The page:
What is it like to live in an Israeli settlement in the West Bank?
Since the 1967 Six-Day, Israel has been building Jewish civilian communities on the land that was captured from during the war. Now, there are 300,000 Israelis who occupy settlements in the West Bank, East Jerusalem, and in the Golan Heights. In spite of the Oslo Accords, which barred both Israelis and Palestinians from taking unilateral actions to alter the status quo, settlements continue to expand in the West Bank. These settlements are considered to be in violation of international law (the Fourth Geneva Convention) because they are located in occupied territory.
Israel disputes the position of the international community and the legal arguments that are used to declare the settlements illegal.
While settlements frequently receive attention in the abstract when discussion of the peace process arises, very little is known about the settlers or settlements themselves: What does a settlement actually look like? Who are the settlers and why are they living in the West Bank? What are they hoping for?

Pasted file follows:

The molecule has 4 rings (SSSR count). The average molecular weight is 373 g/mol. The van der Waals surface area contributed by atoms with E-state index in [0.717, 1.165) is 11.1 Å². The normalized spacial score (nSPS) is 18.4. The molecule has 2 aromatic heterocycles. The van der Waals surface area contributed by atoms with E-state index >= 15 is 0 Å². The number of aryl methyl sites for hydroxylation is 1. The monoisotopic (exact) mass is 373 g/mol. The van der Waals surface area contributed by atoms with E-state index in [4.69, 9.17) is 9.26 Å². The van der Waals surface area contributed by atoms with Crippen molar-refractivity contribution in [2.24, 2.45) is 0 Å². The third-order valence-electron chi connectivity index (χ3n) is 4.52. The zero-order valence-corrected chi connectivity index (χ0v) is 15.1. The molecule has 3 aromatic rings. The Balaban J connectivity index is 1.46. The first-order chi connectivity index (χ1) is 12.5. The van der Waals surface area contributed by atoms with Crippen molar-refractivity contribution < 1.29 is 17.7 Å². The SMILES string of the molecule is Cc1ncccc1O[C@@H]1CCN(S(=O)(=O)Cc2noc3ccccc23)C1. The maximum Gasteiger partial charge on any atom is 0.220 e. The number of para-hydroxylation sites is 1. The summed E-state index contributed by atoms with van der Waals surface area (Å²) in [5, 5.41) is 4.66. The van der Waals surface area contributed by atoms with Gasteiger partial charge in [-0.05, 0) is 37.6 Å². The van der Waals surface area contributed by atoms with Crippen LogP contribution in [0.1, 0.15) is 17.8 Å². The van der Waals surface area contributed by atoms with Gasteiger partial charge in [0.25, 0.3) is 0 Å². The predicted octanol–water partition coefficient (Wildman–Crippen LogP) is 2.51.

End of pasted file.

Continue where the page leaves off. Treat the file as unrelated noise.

VICE correspondent Simon Ostrovsky traveled from Tel Aviv to the remote West Bank outposts to answer these very questions. He met the young Israelis who live as settlers in the West Bank, and investigated a day in the life of a Jewish settler. He begins his trip by taking a counter-terrorism training for settlers (he reveals that while it's easy for Jewish settlers to get a gun license, Palestians are banned from doing so).
He also encounters a very tense archaeological dig supervised by Israeli Defense Forces, and catches up with the annual Palestinian Land Day protests.
Watch the film below and weigh in: Simon is available for a Q&A. Ask him your questions in the comments below and he'll respond to your reactions.